How Elder Law Can Help You

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How Elder Law Can Help You


ID-100303070NCPC, September 18, 2015 | by Lynda Neuenschwander

The specialty of Elder Law is becoming more important as our population ages. People are living longer, but in many cases, are not living better.  As a result, the need is growing for specialized legal advice about aging-related issues.

First, let’s define exactly what Elder Law is and why it might be of interest to you.

What is Elder Law?

The National Academy of Elder Law Attorneys states the following about defining Elder Law:

“Elder Law is a specialized area of law that involves representing, counseling, and assisting seniors and their families in connection with a variety of legal issues, from estate planning to long term care issues, with a primary emphasis on promoting the highest quality of life for the individuals. Typically, Elder Law attorneys address the client’s perspective from a holistic viewpoint by addressing legal, medical, financial, social and family issues.”

What are some specific examples of how Elder Law can help you?

·         Overcome the Potential for Financial Exploitation

The trusting nature of many elderly people makes them vulnerable to financial exploitation.   All seniors should be made aware of and told to avoid any financial transactions that require up front deposits. No contracts are to be signed without two or three days of consideration in consultation with knowledgeable family members. All dishonest schemes promulgated through the mail are guilty of mail fraud and appropriate complaints should be filed. All states have consumer-reporting departments to take complaints on consumer fraud.

·         Settle Family Disputes

It is becoming more common to use an attorney, an arbitrator or a mediator in solving disputes among family members relating to the care of elderly parents. For instance, one child may have stolen assets and the rest of the family wants that person brought to justice. There may be a disagreement over the final disposition of property in an estate plan and it may take an attorney to solve that. A lawyer may be necessary to settle the differences either through the courts or through mediation.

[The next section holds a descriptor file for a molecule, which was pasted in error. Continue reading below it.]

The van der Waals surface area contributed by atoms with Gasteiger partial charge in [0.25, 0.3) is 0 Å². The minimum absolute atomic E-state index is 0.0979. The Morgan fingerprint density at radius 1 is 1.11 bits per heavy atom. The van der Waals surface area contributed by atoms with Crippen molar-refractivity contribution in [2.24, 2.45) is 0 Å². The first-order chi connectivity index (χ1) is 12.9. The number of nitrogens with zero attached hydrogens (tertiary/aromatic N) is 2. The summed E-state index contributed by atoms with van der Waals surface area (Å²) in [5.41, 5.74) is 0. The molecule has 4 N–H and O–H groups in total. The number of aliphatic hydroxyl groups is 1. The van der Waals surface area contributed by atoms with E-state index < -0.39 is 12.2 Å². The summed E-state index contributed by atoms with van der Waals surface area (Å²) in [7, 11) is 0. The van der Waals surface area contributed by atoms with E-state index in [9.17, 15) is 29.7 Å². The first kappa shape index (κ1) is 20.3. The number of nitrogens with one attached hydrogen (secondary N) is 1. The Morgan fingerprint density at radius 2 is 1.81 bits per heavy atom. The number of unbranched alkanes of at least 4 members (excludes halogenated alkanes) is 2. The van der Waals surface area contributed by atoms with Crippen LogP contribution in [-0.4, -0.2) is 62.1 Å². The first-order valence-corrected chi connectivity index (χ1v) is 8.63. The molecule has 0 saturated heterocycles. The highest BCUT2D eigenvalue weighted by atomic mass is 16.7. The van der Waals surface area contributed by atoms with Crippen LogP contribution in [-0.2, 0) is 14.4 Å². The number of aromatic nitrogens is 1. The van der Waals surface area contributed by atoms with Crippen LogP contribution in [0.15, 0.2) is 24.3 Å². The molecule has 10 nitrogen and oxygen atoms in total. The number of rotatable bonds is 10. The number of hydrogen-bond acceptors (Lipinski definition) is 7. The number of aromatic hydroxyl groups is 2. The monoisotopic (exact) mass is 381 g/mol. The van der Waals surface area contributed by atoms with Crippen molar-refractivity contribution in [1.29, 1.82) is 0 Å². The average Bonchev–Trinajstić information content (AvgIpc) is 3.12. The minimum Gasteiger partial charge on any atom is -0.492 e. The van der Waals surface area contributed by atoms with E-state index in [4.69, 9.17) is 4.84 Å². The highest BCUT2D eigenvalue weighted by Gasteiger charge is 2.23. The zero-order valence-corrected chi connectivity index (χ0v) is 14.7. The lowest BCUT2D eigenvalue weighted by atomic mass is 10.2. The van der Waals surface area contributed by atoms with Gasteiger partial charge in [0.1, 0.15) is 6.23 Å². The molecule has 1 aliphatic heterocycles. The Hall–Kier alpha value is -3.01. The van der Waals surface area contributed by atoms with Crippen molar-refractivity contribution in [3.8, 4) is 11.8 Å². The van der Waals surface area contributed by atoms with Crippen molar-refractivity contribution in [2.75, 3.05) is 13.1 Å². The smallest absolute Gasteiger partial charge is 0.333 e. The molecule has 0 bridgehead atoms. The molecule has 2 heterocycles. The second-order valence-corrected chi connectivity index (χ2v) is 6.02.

Ideally, before things get to this stage, you’ve had conversations with your parents about how they want their needs met during their later years. They’ve made out the papers naming a Power of Attorney for Health Care (a health directive indicating who will make health decisions if they can’t and detailing their preferences for treatment) and a Power of Attorney for financial affairs. A will should be part of this, as well as other personal papers. Ideally, as well, all siblings are aware of these papers, what they contain and all are in agreement. Ideally – taking care of the elders becomes a family affair. However, life is seldom ideal.

·         Help with Medicare and Medicaid

Qualified legal help is available from elder law attorneys to help individuals in applying for and accelerating payments for Medicaid. An elder law attorney can also help with disputes with Medicaid. Likewise attorneys who specialize in Medicare can help with disability claims and sometimes this help is the only way claims are ever granted.

If you feel that you or someone you know could benefit from having Elder Law services, please contact Choice Connections at  www.ChoiceConnectionsVA.com or visit The National Academy of Elder Law Attorneys:  www.naela.org

Image courtesy of Stuart Miles at FreeDigitalPhotos.net

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